Many martial artists, especially in the initial stages of study, are unaware of the true importance of strength, speed and power. In very simple terms, strength + speed = power. If you strike with great strength and high speed, you will generate great power. It is for reasons such as this that great Russian exponents of fitness and martial arts training such as Pavel Tsatsouline have been employed by the American special forces, police and other organizations to teach techniques such as those that enabled Russian Cossacks to slice a man from shoulder to saddle with nothing but a light saber (not a ‘light saber’ as in star Wars, but a saber that is not heavy!). This is spelled ‘sabre’ in Europe, where it originated.

They could do this through relaxation techniques, gained by repeatedly slashing into water while standing waist deep in a lake. This sounds easy, but not after doing it for hours, and needs total relaxation until the instant of strike. This is exactly as a martial artist or boxer should be totally relaxed until the arm snaps straight with maximum forward momentum and power, and then relaxes immediately after strike until the next strike which could be a fraction of a second later.

Relaxation can become second nature through the use of Qigong or Tai Chi training, the Chinese art of relaxation. Many people regard it as an exercise for wimps, yet the greatest martial arts exponents in the world use it for relaxation, as do many of the world’s elite martial forces. Meet these guys face to face and call them wimps!

Through a combination of kettlebells, relaxation training and flexibility, the Russian special forces were among the most feared in the world in unarmed combat, which is why they were employed to train the armed forces of the USA. Their techniques are available online if you know where to look, and relaxation that leads to speed, endurance and flexibility appears to be one of their main skills.

Its opposite is tension, which is composed of strength and power. At the moment of a martial artist’s strike, speed and power are backed up with mass, but an instant later the fist is totally relaxed as it snaps back to guard. Many sports other than just martial arts depend on tension and relaxation, the two aspects of the expert sportsman.

Russian training techniques offer opportunities to improve your tension and relaxation. Strength is increased through the use of kettlebells, power through dynamic and kinetic training, speed through flexibility training and relaxation through qigong and other such techniques. Those that laugh and claim that they do not work would shudder at seeing the power and capabilities of the Cossack, as did the opponents who would rather run than face them. They were more powerful that their horses and the most feared opponents in the known world at the time.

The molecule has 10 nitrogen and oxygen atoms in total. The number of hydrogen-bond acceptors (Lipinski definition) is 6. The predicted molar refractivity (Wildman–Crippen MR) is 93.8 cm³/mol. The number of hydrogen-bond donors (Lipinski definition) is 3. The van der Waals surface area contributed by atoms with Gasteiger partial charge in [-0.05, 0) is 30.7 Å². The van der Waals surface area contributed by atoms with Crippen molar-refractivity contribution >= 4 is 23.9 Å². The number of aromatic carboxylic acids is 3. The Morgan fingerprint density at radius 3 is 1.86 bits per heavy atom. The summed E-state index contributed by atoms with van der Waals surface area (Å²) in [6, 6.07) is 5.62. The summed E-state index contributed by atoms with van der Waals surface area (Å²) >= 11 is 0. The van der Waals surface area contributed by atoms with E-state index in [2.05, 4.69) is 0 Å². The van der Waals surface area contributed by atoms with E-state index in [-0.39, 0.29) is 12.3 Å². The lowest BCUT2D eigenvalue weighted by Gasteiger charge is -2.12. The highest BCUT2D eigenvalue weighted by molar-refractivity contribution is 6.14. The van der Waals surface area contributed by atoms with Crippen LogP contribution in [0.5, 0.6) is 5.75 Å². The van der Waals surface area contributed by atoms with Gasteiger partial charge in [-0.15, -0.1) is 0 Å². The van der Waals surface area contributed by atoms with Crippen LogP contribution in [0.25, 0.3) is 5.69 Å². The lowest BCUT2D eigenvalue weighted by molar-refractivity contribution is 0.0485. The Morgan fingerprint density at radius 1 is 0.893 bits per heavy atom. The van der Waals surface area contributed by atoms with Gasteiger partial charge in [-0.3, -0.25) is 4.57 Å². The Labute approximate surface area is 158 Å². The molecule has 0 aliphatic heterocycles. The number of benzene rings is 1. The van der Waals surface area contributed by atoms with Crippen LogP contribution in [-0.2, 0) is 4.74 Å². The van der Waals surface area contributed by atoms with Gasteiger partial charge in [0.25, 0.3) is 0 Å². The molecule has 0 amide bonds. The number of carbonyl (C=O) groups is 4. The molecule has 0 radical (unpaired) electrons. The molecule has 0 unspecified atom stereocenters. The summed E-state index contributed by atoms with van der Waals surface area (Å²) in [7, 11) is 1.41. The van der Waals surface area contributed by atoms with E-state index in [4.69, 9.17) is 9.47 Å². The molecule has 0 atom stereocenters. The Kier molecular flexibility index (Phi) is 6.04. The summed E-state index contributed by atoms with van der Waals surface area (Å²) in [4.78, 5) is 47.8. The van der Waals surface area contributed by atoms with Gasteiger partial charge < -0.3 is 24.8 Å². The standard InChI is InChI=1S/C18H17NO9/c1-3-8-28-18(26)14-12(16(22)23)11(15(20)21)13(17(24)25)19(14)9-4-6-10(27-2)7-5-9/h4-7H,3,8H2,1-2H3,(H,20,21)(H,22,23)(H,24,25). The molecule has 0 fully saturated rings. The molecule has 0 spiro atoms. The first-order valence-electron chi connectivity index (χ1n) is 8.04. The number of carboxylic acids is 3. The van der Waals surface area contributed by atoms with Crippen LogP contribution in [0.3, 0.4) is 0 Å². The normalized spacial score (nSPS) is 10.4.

If you want to improve to your ability at most sports, but especially in martial arts, learn from the Cossacks and Russians. Learn from their martial arts flexibility techniques, and kettlebell strength exercises. They are simple to understand, and the equipment is inexpensive.

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Escrima is a popular Filipino martial art dating back to the 1500s, during the colonization of the Philippine Islands by the Spanish. Escrima is a very simplified but practical form of combat technique originally designed as a self-defense tool. Escrima is also known by many other names such as Eskrima, Arnis, Arnis de Mano, Kali and FMA (Filipino Martial Art). Because of its effectiveness, Escrima is also taught extensively in many Special Forces including the Navy Seals and Army Special Forces.

Brief History:

Many believe that Escrima or Filipino Martial Art originated from Chinese influenced Indonesian fighting tactics such as Kun Tao, Chuan Fa and Tai Chi double stick forms. Others believe the Escrima art form to be wholly developed by the Filipino people. However, the most plausible explanation seems to be rooted in the history of the Spanish colonization.

When the Spanish occupied the Philippine Islands, a form of art similar to Escrima had already existed but was only recreational. However, this art began to develop into a more martial discipline when the Spanish prohibited indigenous Filipino weapons such as the Bolo (machete), daggers and fighting sticks in the 1700s. It remained a clandestine art until the Americans took over in 1898. From then on, the Filipino Martial Art started to gain recognition and popularity.

In the West, Escrima was introduced and popularized by Filipino immigrants after the Second World War, particularly in the American states of Hawaii and California.

Weapons and Footwork in Escrima:

Unlike other forms of martial arts, the primary tool to learn the basic concepts of Escrima is focus on weaponry, which is followed by empty-hand techniques. The Rattan stick is the most common weapon used in Escrima training, which includes hand and head protection when sparring. Other weapons include burned and hardened stick made of hardwood, such as Molave or Kamagong (ebony). Modern versions may be made out of aluminum, other metals, or high-impact plastics. The Nunchaku (also known as Kung Fu sticks or Double sticks) weapon was popularized by actor Bruce Lee, an avid practitioner of Escrima.